European express train offers fourth-class tickets – just don't expect a seat

Tickets can cost as little as €10 but passengers may have to stand for the whole trip

Third-class travel is returning to a key international rail link - together with an even lower grade that puts the "stand" in standby.

A new no-frills train between Paris and Brussels is to launch on Sunday. Branded "Izy", it is an offshoot of Thalys - the high-speed operator that connects the French and Belgian capitals and extends into Holland and Germany. Unlike the existing conventional services, it is run like a budget airline - with the prospect of even less comfort for those paying the lowest fares.

Passengers can choose from four grades of travel. The best is Standard XL, akin to first class, with a power socket at every seat; fares start at €29 (£23) one way. Next is Standard, with seats costing as little as €19 - less than half the lowest price on normal Thalys services.

But Izy is intended to lure customers from coach operators such as Megabus - which has fares from about €8 for the four-hour ride between Paris and Brussels. So there are two cheaper options for a limited number of passengers.

The Folding Seat category corresponds to third-class. For €15 the passenger gets one of 25 fold-down seats. The operator concedes the option "offers limited comfort," and that it is "not recommended for people with reduced mobility, pregnant women, infirm passengers, children under 12 and elderly people".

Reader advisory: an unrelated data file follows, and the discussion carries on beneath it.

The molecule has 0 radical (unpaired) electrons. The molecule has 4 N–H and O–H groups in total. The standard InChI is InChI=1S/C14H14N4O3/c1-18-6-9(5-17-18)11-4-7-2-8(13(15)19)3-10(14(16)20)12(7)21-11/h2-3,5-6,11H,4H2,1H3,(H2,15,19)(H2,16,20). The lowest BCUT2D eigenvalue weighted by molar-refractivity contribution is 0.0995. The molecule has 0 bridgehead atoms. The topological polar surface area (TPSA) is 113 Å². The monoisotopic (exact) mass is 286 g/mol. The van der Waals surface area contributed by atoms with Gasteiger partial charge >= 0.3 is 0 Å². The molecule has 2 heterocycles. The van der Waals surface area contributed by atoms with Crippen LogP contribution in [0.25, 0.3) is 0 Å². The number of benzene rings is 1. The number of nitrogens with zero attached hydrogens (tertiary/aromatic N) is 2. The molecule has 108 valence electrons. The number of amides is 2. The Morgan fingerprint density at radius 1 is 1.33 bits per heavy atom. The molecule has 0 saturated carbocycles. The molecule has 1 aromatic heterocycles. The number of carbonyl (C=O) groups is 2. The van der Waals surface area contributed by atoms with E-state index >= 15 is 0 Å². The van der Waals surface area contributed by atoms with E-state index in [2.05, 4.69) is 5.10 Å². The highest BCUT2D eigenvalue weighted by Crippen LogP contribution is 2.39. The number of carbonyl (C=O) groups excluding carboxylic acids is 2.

Fourth-class costs as little as €10, and is called "Non-Guaranteed Seat" - in other words, possibly standing up for the whole trip. Up to 10 people can stand in the unused buffet car area.

The train operator says: "Lateral supports and high tables are at your disposal so that you enjoy a pleasant moment during your journey."

Should their luck be in, though, the passenger may get a seat: "If a seat is available, the train manager will let you know as soon as possible after departure."

The normal Thalys service takes about 90 minutes between Paris and Brussels. The Izy trains will take about an hour longer because of the curious route they take. The high-speed line from Paris as far as Lille is heavily used, by Eurostar and French domestic trains as well as Thalys. So Izy services will run on the “classic” tracks from Paris via Arras, picking up the lightly-used high-speed line to Brussels at the Belgian border.

Luggage is restricted to one cabin-baggage-sized piece plus a handbag or laptop case - though as with budget airlines, you can pay for extra luggage either at the time of booking (€10) or at the station (€30). Dogs can be carried for only €5 more than the excess-baggage fee.

Tickets are sold exclusively online, either through izy.com or the Izy app. The new service emulates some aspects of the French railways' no-frills option, Ouigo, but the concept of standing-room-only on a 200-mile journey is new. While some British rail travellers are wearily accustomed to standing for long journeys, on many continental expresses reserved seats are compulsory.

Mark Smith, founder of the international rail website seat61.com, said: "Anyone thinking of using Izy had better check the small print carefully. This isn't regular easy-going European rail travel but a train saddled with budget airline baggage restrictions. But Ouigo has already proved successful, showing that people will jump through any number of hoops for a bargain basement price. And at least, it has to be better than a bus."

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